The Commission's report emphasises the need for a statutory intervention for the formal recognition and regulation of class actions and public interest actions in South African law and proposed a draft bill to give effect thereto. However, we still await the legislature to bring this proposed piece of legislation to fruition.

In the US, in order for a group of claims to proceed as a class action, a class action must be "certified" by the relevant court. Depending on the underlying subject matter, federal or state law would govern the class action. The procedure for certifying a class action in terms of the federal system differs slightly with the different states' rules. However, many states mirror the certification procedure set out in the Federal Rules of Civil Procedure (FRCP) – the certification requirements are set out in rule 23(a) of the FRCP.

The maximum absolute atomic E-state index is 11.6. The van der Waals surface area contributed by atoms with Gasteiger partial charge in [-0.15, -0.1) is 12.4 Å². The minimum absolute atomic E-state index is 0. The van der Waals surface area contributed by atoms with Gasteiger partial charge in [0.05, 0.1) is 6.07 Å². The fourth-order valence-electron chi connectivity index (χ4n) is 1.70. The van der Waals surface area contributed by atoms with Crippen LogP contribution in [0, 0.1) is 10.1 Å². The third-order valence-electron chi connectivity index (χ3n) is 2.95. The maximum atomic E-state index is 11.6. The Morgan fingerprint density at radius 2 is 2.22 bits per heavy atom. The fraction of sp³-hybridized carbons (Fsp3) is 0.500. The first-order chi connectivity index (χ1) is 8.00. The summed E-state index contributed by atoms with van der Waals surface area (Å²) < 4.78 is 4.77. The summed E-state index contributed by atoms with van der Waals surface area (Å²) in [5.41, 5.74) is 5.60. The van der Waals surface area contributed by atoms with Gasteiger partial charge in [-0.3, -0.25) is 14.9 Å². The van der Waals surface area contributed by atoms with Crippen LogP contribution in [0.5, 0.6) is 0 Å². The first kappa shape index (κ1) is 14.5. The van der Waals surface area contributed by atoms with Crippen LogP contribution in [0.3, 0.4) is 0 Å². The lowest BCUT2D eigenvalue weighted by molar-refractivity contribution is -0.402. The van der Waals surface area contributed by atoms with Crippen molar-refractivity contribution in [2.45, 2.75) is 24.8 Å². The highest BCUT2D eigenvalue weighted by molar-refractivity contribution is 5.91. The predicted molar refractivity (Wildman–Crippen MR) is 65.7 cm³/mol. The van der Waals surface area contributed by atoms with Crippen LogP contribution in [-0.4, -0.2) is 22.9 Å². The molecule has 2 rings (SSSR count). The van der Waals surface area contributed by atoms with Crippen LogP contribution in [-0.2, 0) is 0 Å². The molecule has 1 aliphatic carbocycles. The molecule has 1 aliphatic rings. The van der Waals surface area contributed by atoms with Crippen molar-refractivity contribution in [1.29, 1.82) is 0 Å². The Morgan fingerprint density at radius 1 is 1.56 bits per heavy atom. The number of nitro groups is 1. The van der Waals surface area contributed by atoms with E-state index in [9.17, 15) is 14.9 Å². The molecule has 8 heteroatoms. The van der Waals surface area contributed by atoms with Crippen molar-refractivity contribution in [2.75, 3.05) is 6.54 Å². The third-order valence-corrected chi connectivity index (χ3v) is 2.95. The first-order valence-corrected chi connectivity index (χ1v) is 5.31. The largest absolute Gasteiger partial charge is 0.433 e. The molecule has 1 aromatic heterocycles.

It appears that the South African courts have adopted the US's position with respect to certification of class actions. In Children's Resource Centre Trust and Others v. Pioneer Food (Pty) Ltd and Others 2013 (2) SA 213 (SCA) (Children's Resource Centre Trust Case), the court held that it is a requirement for a party seeking to represent a class in a class action to first apply to court for certification. Furthermore, the court held that the following criteria are the core considerations that should be taken into account in a certification inquiry.